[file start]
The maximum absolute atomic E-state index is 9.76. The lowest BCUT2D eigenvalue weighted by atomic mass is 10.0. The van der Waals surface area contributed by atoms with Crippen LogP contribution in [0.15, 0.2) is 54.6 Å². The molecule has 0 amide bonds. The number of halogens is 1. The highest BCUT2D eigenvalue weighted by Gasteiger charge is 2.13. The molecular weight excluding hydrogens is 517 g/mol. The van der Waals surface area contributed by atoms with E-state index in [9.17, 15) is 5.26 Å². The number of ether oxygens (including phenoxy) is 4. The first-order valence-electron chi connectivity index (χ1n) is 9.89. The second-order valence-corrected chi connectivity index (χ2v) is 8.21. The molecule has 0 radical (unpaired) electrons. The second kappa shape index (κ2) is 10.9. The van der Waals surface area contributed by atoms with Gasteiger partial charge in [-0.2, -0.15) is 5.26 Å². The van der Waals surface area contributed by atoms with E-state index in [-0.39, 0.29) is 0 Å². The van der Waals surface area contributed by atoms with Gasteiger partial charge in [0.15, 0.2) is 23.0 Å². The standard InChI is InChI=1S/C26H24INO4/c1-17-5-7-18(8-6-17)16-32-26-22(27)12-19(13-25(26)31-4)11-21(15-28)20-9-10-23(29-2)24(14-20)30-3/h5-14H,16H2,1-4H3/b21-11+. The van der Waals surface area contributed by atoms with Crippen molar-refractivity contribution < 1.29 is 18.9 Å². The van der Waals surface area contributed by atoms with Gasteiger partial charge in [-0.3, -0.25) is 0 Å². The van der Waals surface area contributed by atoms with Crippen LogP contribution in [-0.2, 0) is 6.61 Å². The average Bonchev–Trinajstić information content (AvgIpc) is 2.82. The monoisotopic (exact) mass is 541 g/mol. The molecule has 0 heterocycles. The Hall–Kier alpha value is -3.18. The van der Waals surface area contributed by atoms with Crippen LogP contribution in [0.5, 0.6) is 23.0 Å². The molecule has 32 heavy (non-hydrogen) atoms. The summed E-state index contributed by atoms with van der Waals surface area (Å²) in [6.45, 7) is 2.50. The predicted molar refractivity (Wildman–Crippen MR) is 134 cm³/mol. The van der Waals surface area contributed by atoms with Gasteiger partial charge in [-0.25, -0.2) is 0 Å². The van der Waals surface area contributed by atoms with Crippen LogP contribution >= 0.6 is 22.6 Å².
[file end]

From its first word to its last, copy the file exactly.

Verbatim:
The maximum absolute atomic E-state index is 9.76. The lowest BCUT2D eigenvalue weighted by atomic mass is 10.0. The van der Waals surface area contributed by atoms with Crippen LogP contribution in [0.15, 0.2) is 54.6 Å². The molecule has 0 amide bonds. The number of halogens is 1. The highest BCUT2D eigenvalue weighted by Gasteiger charge is 2.13. The molecular weight excluding hydrogens is 517 g/mol. The van der Waals surface area contributed by atoms with E-state index in [9.17, 15) is 5.26 Å². The number of ether oxygens (including phenoxy) is 4. The first-order valence-electron chi connectivity index (χ1n) is 9.89. The second-order valence-corrected chi connectivity index (χ2v) is 8.21. The molecule has 0 radical (unpaired) electrons. The second kappa shape index (κ2) is 10.9. The van der Waals surface area contributed by atoms with Gasteiger partial charge in [-0.2, -0.15) is 5.26 Å². The van der Waals surface area contributed by atoms with E-state index in [-0.39, 0.29) is 0 Å². The van der Waals surface area contributed by atoms with Gasteiger partial charge in [0.15, 0.2) is 23.0 Å². The standard InChI is InChI=1S/C26H24INO4/c1-17-5-7-18(8-6-17)16-32-26-22(27)12-19(13-25(26)31-4)11-21(15-28)20-9-10-23(29-2)24(14-20)30-3/h5-14H,16H2,1-4H3/b21-11+. The van der Waals surface area contributed by atoms with Crippen molar-refractivity contribution < 1.29 is 18.9 Å². The van der Waals surface area contributed by atoms with Gasteiger partial charge in [-0.3, -0.25) is 0 Å². The van der Waals surface area contributed by atoms with Crippen LogP contribution in [-0.2, 0) is 6.61 Å². The average Bonchev–Trinajstić information content (AvgIpc) is 2.82. The monoisotopic (exact) mass is 541 g/mol. The molecule has 0 heterocycles. The Hall–Kier alpha value is -3.18. The van der Waals surface area contributed by atoms with Crippen LogP contribution in [0.5, 0.6) is 23.0 Å². The molecule has 32 heavy (non-hydrogen) atoms. The summed E-state index contributed by atoms with van der Waals surface area (Å²) in [6.45, 7) is 2.50. The predicted molar refractivity (Wildman–Crippen MR) is 134 cm³/mol. The van der Waals surface area contributed by atoms with Gasteiger partial charge in [-0.25, -0.2) is 0 Å². The van der Waals surface area contributed by atoms with Crippen LogP contribution >= 0.6 is 22.6 Å².